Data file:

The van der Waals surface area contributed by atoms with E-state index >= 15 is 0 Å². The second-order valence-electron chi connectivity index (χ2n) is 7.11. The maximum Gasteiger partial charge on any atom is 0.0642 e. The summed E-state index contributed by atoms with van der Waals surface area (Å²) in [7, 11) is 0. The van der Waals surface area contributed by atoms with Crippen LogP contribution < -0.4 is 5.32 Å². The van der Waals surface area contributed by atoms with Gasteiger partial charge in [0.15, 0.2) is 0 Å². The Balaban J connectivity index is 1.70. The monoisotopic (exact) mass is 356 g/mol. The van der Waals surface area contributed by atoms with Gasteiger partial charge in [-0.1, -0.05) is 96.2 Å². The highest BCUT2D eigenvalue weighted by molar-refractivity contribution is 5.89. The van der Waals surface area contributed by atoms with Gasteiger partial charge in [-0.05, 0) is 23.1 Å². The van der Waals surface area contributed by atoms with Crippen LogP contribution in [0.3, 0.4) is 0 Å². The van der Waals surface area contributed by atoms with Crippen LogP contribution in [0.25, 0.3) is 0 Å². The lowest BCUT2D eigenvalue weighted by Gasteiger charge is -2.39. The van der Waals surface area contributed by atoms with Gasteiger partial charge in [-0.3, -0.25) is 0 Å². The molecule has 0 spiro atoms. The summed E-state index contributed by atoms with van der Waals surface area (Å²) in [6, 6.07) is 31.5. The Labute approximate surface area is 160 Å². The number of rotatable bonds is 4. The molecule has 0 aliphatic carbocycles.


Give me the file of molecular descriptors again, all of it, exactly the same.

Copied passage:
The van der Waals surface area contributed by atoms with E-state index >= 15 is 0 Å². The second-order valence-electron chi connectivity index (χ2n) is 7.11. The maximum Gasteiger partial charge on any atom is 0.0642 e. The summed E-state index contributed by atoms with van der Waals surface area (Å²) in [7, 11) is 0. The van der Waals surface area contributed by atoms with Crippen LogP contribution < -0.4 is 5.32 Å². The van der Waals surface area contributed by atoms with Gasteiger partial charge in [0.15, 0.2) is 0 Å². The Balaban J connectivity index is 1.70. The monoisotopic (exact) mass is 356 g/mol. The van der Waals surface area contributed by atoms with Gasteiger partial charge in [-0.1, -0.05) is 96.2 Å². The highest BCUT2D eigenvalue weighted by molar-refractivity contribution is 5.89. The van der Waals surface area contributed by atoms with Gasteiger partial charge in [-0.05, 0) is 23.1 Å². The van der Waals surface area contributed by atoms with Crippen LogP contribution in [0.3, 0.4) is 0 Å². The van der Waals surface area contributed by atoms with Crippen LogP contribution in [0.25, 0.3) is 0 Å². The lowest BCUT2D eigenvalue weighted by Gasteiger charge is -2.39. The van der Waals surface area contributed by atoms with Gasteiger partial charge in [-0.3, -0.25) is 0 Å². The molecule has 0 spiro atoms. The summed E-state index contributed by atoms with van der Waals surface area (Å²) in [6, 6.07) is 31.5. The Labute approximate surface area is 160 Å². The number of rotatable bonds is 4. The molecule has 0 aliphatic carbocycles.